Whole brain emulation in a super-computer?

The largest spiking neural network simulation performed to date modeled the behavior of a network of 1.8 billion neurons, for one second or real time, using the 83,000 processing nodes of the K computer. The simulation took 40 minutes of wall-clock time, using an average number of sinapses, per neuron, of 6000.

This result, obtained by a team of researchers from the Jülich Research Centre and the Riken Advanced Institute for Computational Science, among other institutions, shows that it is possible to simulate networks with more than one billion neurons in fast supercomputers. Furthermore, the authors have shown that the technology scales up and can be used to simulate even larger networks of neurons, perhaps as large as a whole brain.
K-Comp-640x353The simulations were performed using the NEST software package, designed to efficiently model and simulate networks of spiking neurons. If one extrapolates the use of this technology to perform whole brain (with its 88 billion neurons) emulation, the simulation performed using the K super-computer would be about 100,000 times slower than real time.

The K-computer has an estimated performance of 8 petaflops, or 8 quadrillion (10 to the 15th power) floating point operations per second and is currently the world’s fourth fastest computer.


Meet Ross, our new lawyer

Fortune reports that law firm Baker & Hostetler has hired an artificially intelligent lawyer, Ross. According to the company that created it, Ross Intelligence, the IBM Watson powered digital attorney interacts with other workers as a normal lawyer would.

“You ask your questions in plain English, as you would a colleague, and ROSS then reads through the entire body of law and returns a cited answer and topical readings from legislation, case law and secondary sources to get you up-to-speed quickly.”


Ross will work for the law firm’s bankruptcy practice, which currently employs roughly 50 lawyers. Baker & Hostetler chief information officer explained that the company believes emerging technologies, like cognitive computing and other forms of machine learning, can help enhance the services delivered to their clients. There is no information on the number of lawyers to be replaced by Ross.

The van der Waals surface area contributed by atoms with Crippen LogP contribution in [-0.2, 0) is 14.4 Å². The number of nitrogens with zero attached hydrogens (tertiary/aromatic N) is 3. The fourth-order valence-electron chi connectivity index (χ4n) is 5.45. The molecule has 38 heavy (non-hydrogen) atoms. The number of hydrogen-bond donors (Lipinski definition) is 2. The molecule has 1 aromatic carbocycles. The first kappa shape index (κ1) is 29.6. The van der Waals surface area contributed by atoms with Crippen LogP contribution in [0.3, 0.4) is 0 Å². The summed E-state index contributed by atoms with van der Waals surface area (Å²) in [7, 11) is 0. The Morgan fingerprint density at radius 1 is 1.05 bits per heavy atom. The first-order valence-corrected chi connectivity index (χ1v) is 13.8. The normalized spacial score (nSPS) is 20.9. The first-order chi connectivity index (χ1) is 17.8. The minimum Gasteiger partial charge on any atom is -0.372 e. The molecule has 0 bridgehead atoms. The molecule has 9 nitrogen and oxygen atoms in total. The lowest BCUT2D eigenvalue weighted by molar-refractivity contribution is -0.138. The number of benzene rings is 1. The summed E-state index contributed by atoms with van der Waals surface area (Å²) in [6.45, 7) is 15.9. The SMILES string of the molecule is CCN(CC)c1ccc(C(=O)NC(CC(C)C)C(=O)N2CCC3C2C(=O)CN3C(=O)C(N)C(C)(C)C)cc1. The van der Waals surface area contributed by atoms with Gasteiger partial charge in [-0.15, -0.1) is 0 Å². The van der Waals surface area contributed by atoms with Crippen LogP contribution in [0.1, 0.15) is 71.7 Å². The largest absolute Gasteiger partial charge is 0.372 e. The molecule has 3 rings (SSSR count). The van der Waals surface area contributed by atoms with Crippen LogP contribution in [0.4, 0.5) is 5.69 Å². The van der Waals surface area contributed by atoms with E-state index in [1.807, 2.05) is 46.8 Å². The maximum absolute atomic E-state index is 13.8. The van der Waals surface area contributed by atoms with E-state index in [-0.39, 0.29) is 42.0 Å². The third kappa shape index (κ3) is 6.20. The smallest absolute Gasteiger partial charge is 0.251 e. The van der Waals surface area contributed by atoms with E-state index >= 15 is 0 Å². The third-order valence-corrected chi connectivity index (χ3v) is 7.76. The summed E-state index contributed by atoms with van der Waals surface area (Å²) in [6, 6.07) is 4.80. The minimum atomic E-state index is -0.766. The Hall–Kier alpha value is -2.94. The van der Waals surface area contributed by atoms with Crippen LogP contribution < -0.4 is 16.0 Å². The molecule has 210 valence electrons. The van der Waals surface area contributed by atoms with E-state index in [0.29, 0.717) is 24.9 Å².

Going through large amounts of information stored in plain text and compiling it in usable form is one of the most interesting applications of natural language processing systems, like IBM Watson. If successful, one single system may do the work of hundreds or thousands of specialists, at least in a large fraction of the cases that do not require extensive or involved reasoning. However, as the technology evolves, even these cases may become ultimately amenable to treatment by AI agents.

Picture by Humanrobo (Own work) [CC BY-SA 3.0 (http://creativecommons.org/licenses/by-sa/3.0)%5D, via Wikimedia Commons


Will a superintelligent machine be the last thing we invent?

From the very beginning, computer scientists have aimed at creating machines that are as intelligent as humans. However, there is no reason to believe that the level of intelligence of machines will stop there. They may become, very rapidly, much more intelligent than humans, once they have the ability to design the next versions of artificial intelligences (AI)s.

This idea is not new. In a 1951 lecture entitled “Intelligent Machinery, A Heretical Theory”Alan Turing said that, “...it seems probable that once the machine thinking method has started, it would not take long to outstrip our feeble powers… At some stage therefore we should have to expect the machines to take control…”


The worry that superintelligent machines may one day take charge has been worrying an increasing larger number of researchers, and has been extensively addressed in a recent book, Supperintelligence, already covered in this blog.

Luke Muehlhauser, the Executive Director of the Machine Intelligence Research Institute (MIRI), in Berkeley, published recently a paper with Nick Bostrom, from the the Future of Humanity Institute,  at Oxford, on the need to guarantee that advanced AIs will be friendly to the human species.

Muehlhauser and Bostrom argue that “Humans will not always be the most intelligent agents on Earth, the ones steering the future.” and ask “What will happen to us when we no longer play that role, and how can we prepare for this transition?

In an interesting interview, which appeared in io9, Muehlhauser states that he was brought into this problem when he became familiar of a work by Irving J. Good, a british mathematician that worked with Alan Turing at Bletchley Park. The authors’ opinion is that further research, strategic and technical, on this problem is required, to avoid the risk that a supperintelligent system is created before we fully understand the consequences. Furthermore, they believe a much higher level of awareness is necessary, in general, in order to align research agendas with the safety requirements. Their point is that a supperintelligent system would be the most dangerous weapon ever developed by humanity.

All of this creates the risk that a supperintelligent machine may the be last thing invented by humanity, either because humanity becomes extinct, or because our intellects would be so vastly surpassed by AIs that they would make all the significant contributions.


Jill Watson, a robotic teaching assistant, passes the Turing test?